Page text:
“Each person could just use the software they were used to - for this project, the main thing was being able to exchange assets between ourselves, and clearly communicating the information in the drawings to the production, construction, set decoration and SFX teams. Because time was tight, three of us in the Art Department shared the bullet train model so we could work in parallel, detailing the separate areas.”
There were four separate set builds - the bullet train’s main compartments, an additional accordion segment to show the Wolverine’s claw damage, the roof for the fight scene inclined for stunt performers to slide along, and an outside side panel and partial interior positioned vertically to allow gravity to assist the stunts. Digital files really suited designing assets like this because each of the different train configurations could be modelled and drawn using the same objects from the main file.
Jacinta said, “This made creating the files for the three other separate stunt builds straightforward as well. For example, the roof was already modelled in the main file, which comprised the entire carriage interior and partial exterior, so this asset was reconfigured into a file to draw the stunt roof set. We could also make changes for the stunt builds, mainly altering lengths and annotating what parts of these sets were seen in camera. Different steelwork was also required for the roof set in order to set it on an incline.”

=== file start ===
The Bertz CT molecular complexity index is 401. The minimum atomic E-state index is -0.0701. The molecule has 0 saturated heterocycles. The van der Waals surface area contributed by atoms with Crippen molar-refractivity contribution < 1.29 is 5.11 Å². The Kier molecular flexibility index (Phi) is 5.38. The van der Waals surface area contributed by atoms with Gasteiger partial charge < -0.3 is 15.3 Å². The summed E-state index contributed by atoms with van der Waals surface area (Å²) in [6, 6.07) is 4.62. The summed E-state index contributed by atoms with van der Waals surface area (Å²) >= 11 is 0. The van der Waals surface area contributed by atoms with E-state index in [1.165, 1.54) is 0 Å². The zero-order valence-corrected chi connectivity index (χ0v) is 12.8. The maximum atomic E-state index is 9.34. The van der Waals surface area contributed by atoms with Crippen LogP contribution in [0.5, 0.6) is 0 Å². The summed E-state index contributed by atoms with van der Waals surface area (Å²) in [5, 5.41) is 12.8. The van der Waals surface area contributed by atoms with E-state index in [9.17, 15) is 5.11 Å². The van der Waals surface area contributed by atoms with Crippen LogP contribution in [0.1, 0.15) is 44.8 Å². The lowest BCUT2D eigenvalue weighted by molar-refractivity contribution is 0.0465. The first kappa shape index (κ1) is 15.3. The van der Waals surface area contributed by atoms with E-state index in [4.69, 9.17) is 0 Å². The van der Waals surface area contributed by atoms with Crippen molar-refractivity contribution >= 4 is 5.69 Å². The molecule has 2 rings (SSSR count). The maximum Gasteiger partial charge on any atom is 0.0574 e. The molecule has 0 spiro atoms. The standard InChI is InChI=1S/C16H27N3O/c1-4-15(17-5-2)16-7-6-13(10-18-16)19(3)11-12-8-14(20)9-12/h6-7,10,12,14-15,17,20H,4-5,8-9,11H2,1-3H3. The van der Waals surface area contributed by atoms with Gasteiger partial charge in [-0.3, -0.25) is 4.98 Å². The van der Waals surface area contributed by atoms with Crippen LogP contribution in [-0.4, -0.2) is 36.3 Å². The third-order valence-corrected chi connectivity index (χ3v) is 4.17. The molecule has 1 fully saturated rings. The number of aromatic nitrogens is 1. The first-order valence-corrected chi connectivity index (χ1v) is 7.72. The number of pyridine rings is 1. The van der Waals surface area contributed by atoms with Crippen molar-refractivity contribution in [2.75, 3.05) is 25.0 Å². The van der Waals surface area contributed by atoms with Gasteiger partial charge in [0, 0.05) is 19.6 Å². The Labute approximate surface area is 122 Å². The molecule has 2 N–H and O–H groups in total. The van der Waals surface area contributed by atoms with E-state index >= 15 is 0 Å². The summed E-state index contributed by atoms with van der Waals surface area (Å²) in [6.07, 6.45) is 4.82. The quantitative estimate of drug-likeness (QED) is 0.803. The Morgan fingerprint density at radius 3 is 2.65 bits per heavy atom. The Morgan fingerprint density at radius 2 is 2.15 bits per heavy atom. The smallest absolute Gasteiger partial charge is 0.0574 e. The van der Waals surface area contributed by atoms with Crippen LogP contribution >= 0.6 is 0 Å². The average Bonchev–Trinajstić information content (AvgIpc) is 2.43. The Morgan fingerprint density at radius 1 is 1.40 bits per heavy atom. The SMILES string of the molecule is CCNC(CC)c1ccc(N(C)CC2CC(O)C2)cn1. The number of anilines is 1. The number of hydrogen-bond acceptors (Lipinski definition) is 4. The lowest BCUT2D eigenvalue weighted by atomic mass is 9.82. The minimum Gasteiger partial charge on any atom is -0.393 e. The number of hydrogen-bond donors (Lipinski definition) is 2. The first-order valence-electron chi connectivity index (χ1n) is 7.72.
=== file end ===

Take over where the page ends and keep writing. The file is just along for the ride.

Working with the visual effects department, Jacinta also operated one of three witness cameras on the Yashida Laboratory set. The different viewpoints the cameras were recording were used to triangulate the scene, creating essential data for compositing effects such as face replacements and carrying out wire removal. The aim was to capture the entire scene simultaneously with the main shoot, which meant including the shoot cameras themselves in the shots wherever possible.
“The witness cameras are there to document the entire scene of action in relation to the principal cameras,” Jacinta said. “We tried to position the witness cameras at approximately 45° either side of the action, behind the principal cameras, and far enough back to capture the positions of the principal cameras. It wasn't always possible to get into these optimum positions, for example if there wasn’t enough room on the set, but when viewed simultaneously, this triangulation data informs the VFX team of where everything is, such as characters. Consequently, the data was also used for face replacement and wire removal.”